SAC Capital, Madoff, OppenheimerFunds, UBS, Julius Baer

Donald Longueuil, a former employee of the hedge fund SAC Capital Advisors, has big for plans when he gets out of prison.

The New York Times reports in a letter made public on Tuesday in Federal District Court for the Southern District of New York, Longueuil, a former New Yorker, said that on his release this December, he was relocating to Florida, getting married in January and taking a three-week honeymoon to Africa.

Although Longueuil’s prison sentence will be over by then, he will be on supervised released under the jurisdiction of the Florida probation office.

In the meantime, Bloomberg reports that Bernard Madoff’s investors can’t sue the U.S. Securities and Exchange Commission for failing to uncover his massive Ponzi scheme, a federal appeals court ruled.

The regulator’s 'regrettable inaction' is shielded by law, the New York-based appeals panel said, upholding a lower-court decision to dismiss suits in which investors accused the SEC of negligence.

And Bloomberg also reports that OppenheimerFunds Inc. doesn’t have to face a $700m lawsuit related to its use of the so-called AAArdvark arbitrage system, a New York state court judge has ruled.

New York Supreme Court Judge Charles E. Ramos dismissed fraud claims by TSL USA Inc., Bryant Park Funding LLC and Liberty Street Funding LLC.

The banks, seeking more than $700 million, claimed OppenheimerFunds breached contract agreements to induce them to continue funding AAArdvark Funding Limited IV, a special-purpose vehicle, according to an e-mailed statement from OppenheimerFunds.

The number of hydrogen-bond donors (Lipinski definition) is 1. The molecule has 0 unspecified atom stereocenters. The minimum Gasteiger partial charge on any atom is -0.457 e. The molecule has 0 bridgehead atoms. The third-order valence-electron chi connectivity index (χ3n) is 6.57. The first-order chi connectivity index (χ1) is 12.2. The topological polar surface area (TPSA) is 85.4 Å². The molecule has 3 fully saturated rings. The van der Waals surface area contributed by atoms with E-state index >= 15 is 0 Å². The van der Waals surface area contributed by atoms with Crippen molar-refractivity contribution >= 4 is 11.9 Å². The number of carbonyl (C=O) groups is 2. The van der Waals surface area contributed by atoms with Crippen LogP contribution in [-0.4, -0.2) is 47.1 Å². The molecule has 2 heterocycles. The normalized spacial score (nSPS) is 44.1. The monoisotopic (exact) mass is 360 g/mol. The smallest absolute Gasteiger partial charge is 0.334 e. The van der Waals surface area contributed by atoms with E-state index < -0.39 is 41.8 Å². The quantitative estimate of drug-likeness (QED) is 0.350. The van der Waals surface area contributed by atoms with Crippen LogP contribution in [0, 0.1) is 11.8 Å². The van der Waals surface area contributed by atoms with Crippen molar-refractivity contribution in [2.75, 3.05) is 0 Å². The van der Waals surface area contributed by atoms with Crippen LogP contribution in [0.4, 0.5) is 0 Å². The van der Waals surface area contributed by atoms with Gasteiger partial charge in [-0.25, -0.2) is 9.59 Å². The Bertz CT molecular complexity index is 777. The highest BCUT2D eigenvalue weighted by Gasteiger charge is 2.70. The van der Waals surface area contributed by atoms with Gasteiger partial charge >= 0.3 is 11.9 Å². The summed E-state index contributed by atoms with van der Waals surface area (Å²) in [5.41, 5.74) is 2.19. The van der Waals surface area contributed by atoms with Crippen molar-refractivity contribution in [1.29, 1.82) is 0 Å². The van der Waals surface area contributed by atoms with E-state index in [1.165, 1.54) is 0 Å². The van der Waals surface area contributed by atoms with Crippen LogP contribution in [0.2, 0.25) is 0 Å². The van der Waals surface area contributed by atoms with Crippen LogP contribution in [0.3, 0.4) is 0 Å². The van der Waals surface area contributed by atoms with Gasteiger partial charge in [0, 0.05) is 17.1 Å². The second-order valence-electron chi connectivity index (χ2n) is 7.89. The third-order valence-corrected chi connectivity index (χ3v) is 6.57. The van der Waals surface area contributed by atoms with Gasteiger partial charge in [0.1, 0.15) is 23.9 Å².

Bloomberg reports that UBS has won dismissal of a lawsuit brought by Loreley Financing entities, which sued the Swiss bank to recover $331m in losses on collateralized debt obligations.

Loreley investment vehicles sued UBS last year over what it said were four fraudulent CDOs. One of them was arranged by UBS“at the behest of” Magnetar Capital, which was betting against the housing market and selected collateral for the securities, according to the complaint. Loreley claimed Magnetar’s short position had been concealed.

Finally, The Financial Times reports that Julius Baer’s shareholders have rejected the Swiss private bank’s pay report in a non-binding vote as widespread discontent over executive pay continues to rumble around Europe.

Ex-SAC Trader Gets Court Permission for African Honeymoon

Madoff Investors Can’t Sue SEC, U.S. Appeals Court Rules

OppenheimerFunds Wins Dismissal of Suit Over AAArdvark

UBS Wins Dismissal of Loreley Financing Lawsuit Over CDOs

Julius Baer shareholders reject pay plans (subscriber content)

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